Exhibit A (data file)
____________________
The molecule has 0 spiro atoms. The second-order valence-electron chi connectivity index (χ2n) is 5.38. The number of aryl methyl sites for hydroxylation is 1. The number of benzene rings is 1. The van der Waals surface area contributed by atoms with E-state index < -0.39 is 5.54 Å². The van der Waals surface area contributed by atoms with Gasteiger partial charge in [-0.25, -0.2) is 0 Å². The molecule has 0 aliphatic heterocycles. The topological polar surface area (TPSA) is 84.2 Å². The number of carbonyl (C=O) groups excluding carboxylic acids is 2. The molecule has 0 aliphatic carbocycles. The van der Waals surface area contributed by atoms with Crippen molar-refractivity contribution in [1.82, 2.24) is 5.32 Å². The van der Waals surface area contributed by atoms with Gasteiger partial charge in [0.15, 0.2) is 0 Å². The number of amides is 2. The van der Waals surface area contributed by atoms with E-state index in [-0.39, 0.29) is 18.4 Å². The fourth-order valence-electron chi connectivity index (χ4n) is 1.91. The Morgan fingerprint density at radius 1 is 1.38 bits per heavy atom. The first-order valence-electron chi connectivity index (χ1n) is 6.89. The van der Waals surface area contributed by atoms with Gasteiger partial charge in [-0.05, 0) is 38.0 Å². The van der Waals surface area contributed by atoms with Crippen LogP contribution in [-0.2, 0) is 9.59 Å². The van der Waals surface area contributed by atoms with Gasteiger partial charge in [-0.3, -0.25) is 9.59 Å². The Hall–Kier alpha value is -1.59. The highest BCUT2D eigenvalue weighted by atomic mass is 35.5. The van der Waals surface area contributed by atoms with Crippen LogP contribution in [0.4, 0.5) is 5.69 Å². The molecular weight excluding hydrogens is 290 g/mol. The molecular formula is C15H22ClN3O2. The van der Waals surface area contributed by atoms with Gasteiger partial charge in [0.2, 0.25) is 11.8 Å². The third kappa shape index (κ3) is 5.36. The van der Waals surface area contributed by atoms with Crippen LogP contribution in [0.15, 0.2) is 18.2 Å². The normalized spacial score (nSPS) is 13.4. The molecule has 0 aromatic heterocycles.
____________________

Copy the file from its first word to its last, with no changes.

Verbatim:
The molecule has 0 spiro atoms. The second-order valence-electron chi connectivity index (χ2n) is 5.38. The number of aryl methyl sites for hydroxylation is 1. The number of benzene rings is 1. The van der Waals surface area contributed by atoms with E-state index < -0.39 is 5.54 Å². The van der Waals surface area contributed by atoms with Gasteiger partial charge in [-0.25, -0.2) is 0 Å². The molecule has 0 aliphatic heterocycles. The topological polar surface area (TPSA) is 84.2 Å². The number of carbonyl (C=O) groups excluding carboxylic acids is 2. The molecule has 0 aliphatic carbocycles. The van der Waals surface area contributed by atoms with Crippen molar-refractivity contribution in [1.82, 2.24) is 5.32 Å². The van der Waals surface area contributed by atoms with Gasteiger partial charge in [0.15, 0.2) is 0 Å². The number of amides is 2. The van der Waals surface area contributed by atoms with E-state index in [-0.39, 0.29) is 18.4 Å². The fourth-order valence-electron chi connectivity index (χ4n) is 1.91. The Morgan fingerprint density at radius 1 is 1.38 bits per heavy atom. The first-order valence-electron chi connectivity index (χ1n) is 6.89. The van der Waals surface area contributed by atoms with Gasteiger partial charge in [-0.05, 0) is 38.0 Å². The van der Waals surface area contributed by atoms with Crippen LogP contribution in [-0.2, 0) is 9.59 Å². The van der Waals surface area contributed by atoms with Gasteiger partial charge in [-0.3, -0.25) is 9.59 Å². The Hall–Kier alpha value is -1.59. The highest BCUT2D eigenvalue weighted by atomic mass is 35.5. The van der Waals surface area contributed by atoms with Crippen LogP contribution in [0.4, 0.5) is 5.69 Å². The molecular weight excluding hydrogens is 290 g/mol. The molecular formula is C15H22ClN3O2. The van der Waals surface area contributed by atoms with Gasteiger partial charge in [0.2, 0.25) is 11.8 Å². The third kappa shape index (κ3) is 5.36. The van der Waals surface area contributed by atoms with Crippen LogP contribution in [0.15, 0.2) is 18.2 Å². The normalized spacial score (nSPS) is 13.4. The molecule has 0 aromatic heterocycles.